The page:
The UK Health & Safety Executive (HSE) is campaigning for manual handling on construction sites to be replaced by mechanisation, including cranes, wherever possible.

Last month it carried out a nationwide blitz of sites under the banner of its Healthy Handling 2005 campaign.

HSE chief inspector for construction Kevin Myers said: ‘Work related ill health affects a significant number of construction workers, and the sector has one of the highest rates of musculoskeletal disorder in industry.

‘We have produced guidance outlining simple and sensible precautions to help clients, designers, planning supervisors and contractors take account of these hazards well before work starts on site. Experience shows that effective management of exposure to these risks can reduce or prevent injury and ill-health to workers.’

The guidance also includes information on a wide range of handling issues, including vibration white finger, and cement burns.

The HSE said that one of the issues that its inspectors were focusing on when visiting sites was the elimination of manual handling tasks, either by design or by mechanisation where practicable.

Musculoskeletal disorders account for 8% of major injuries in the UK construction industry and 34% of three-day injuries. In 2003/04 more than 8,150 construction workers in the UK suffered injuries that kept them off work for more than three days.

In a separate but related initiative, the HSE has published guidance on eliminating manual handling of kerb and paving stones by increasing the use of mechanisation.

The guidance was produced in consultation with the Kerbs Forum, set up in December 2003 as a joint initiative by the HSE, the construction industry and local highway authorities.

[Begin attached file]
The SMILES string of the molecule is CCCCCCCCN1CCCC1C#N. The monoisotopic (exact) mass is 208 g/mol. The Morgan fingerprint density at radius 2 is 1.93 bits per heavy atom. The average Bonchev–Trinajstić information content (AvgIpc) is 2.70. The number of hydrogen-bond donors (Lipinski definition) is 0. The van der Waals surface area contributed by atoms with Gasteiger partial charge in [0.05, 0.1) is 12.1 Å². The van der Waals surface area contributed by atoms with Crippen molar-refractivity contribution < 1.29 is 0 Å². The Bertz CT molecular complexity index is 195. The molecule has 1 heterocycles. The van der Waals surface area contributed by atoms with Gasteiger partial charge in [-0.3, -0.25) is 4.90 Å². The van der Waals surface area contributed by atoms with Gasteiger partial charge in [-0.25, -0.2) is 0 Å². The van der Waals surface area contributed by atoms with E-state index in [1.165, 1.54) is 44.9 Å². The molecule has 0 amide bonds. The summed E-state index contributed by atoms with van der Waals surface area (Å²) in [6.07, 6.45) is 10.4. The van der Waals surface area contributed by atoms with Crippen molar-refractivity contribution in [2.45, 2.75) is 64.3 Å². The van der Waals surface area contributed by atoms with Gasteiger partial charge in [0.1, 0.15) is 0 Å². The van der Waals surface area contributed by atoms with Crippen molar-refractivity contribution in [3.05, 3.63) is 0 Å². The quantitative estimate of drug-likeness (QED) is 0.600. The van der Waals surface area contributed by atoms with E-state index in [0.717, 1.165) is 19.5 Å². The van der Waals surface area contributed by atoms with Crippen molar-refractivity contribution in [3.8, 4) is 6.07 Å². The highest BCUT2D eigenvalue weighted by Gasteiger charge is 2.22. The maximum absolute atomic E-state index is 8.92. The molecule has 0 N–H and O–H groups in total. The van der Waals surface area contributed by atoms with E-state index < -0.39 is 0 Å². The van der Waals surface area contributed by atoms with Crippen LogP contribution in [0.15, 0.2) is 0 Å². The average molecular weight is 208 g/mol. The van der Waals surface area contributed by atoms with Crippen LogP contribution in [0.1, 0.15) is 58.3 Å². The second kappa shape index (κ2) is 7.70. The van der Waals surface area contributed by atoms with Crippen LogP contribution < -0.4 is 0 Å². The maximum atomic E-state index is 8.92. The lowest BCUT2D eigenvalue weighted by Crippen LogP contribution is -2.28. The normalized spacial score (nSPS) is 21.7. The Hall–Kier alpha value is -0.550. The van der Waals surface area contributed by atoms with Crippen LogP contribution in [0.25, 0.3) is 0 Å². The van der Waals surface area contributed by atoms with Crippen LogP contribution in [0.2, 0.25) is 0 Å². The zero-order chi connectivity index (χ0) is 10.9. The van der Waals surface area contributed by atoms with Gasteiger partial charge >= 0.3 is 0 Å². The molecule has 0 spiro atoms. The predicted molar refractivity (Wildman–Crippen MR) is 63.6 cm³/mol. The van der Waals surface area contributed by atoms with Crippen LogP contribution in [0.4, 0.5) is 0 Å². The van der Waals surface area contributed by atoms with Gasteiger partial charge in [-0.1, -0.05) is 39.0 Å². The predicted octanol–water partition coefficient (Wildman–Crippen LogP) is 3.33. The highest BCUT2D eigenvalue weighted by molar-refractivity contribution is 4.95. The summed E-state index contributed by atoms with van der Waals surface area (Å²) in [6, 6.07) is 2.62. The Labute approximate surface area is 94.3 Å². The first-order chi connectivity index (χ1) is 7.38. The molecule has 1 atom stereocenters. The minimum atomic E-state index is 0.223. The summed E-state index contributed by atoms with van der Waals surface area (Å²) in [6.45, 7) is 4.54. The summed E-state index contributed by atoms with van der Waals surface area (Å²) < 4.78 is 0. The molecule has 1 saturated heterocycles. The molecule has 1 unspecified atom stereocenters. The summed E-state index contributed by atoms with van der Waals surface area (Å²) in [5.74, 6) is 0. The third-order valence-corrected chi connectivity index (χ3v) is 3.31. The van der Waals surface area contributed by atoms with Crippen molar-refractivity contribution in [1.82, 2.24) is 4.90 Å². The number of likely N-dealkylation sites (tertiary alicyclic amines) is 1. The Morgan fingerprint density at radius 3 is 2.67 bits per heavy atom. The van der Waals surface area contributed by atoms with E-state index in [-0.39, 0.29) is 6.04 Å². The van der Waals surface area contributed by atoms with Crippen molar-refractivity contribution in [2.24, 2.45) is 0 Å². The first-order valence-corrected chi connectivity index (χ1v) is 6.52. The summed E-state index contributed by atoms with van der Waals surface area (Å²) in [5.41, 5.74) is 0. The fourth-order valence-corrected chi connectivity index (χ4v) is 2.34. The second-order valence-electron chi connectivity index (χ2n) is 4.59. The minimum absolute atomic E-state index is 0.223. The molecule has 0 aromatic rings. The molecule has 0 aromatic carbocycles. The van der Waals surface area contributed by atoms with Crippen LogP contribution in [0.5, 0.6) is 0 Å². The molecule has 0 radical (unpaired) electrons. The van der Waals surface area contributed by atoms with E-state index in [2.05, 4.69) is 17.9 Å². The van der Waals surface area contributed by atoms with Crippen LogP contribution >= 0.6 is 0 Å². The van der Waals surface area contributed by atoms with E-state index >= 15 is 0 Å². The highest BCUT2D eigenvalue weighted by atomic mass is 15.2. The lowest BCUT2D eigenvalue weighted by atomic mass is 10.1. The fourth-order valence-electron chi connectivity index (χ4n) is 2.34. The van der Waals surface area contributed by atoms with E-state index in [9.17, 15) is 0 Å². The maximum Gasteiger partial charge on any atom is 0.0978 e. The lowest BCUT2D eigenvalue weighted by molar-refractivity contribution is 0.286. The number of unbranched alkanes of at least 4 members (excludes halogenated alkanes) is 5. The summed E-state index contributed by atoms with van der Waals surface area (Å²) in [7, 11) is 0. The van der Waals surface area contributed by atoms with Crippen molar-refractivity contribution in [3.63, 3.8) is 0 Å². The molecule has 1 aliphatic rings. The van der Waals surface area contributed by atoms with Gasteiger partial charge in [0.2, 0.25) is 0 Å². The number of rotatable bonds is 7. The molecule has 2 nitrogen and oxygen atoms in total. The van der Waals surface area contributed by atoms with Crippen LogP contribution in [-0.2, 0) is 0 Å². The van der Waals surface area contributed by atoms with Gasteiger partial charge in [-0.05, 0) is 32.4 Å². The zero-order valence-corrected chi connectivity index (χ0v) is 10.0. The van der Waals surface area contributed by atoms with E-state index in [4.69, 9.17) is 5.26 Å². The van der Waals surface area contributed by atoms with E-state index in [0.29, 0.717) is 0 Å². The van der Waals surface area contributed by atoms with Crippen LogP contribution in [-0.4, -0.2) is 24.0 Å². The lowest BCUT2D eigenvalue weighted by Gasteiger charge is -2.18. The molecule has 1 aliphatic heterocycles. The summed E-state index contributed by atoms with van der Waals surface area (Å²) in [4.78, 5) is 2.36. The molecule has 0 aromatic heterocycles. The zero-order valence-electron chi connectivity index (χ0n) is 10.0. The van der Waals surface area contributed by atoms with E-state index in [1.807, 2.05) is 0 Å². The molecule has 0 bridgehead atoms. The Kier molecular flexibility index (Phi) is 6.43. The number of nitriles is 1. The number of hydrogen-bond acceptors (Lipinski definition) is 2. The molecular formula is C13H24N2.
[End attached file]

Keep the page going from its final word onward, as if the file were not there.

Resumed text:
The aim is to increase the level of compliance with the Manual Handling Operations Regulations 1992, which demand that mechanisation replaces manual handling wherever possible, and risk assessments are carried out where it is not possible.

A typical kerb stone weighs around 67kg, and traditionally kerbs have been manually handled at least three times from arrival on site to their final positioning.

Over the last 18 months, the HSE has been working with the Kerbs Forum to secure increased use of devices such as vacuum lifters and grabs during kerb laying.

In December 2003 the Kerbs Forum agreed transitional timeframes during which the change from manual to mechanically assisted kerb handling would take place.

For newbuild projects, the industry was given until June 2004 to make the change to mechanically-assisted kerb laying.

For spot kerbing or kerb maintenance work, the industry was given until the end of January 2005 to move to mechanically-assisted kerb laying.

The guidance sheet is called Handling kerbs: Reducing the risks of musculoskeletal disorders (MSDs). Construction Information Sheet No 57. It is available online at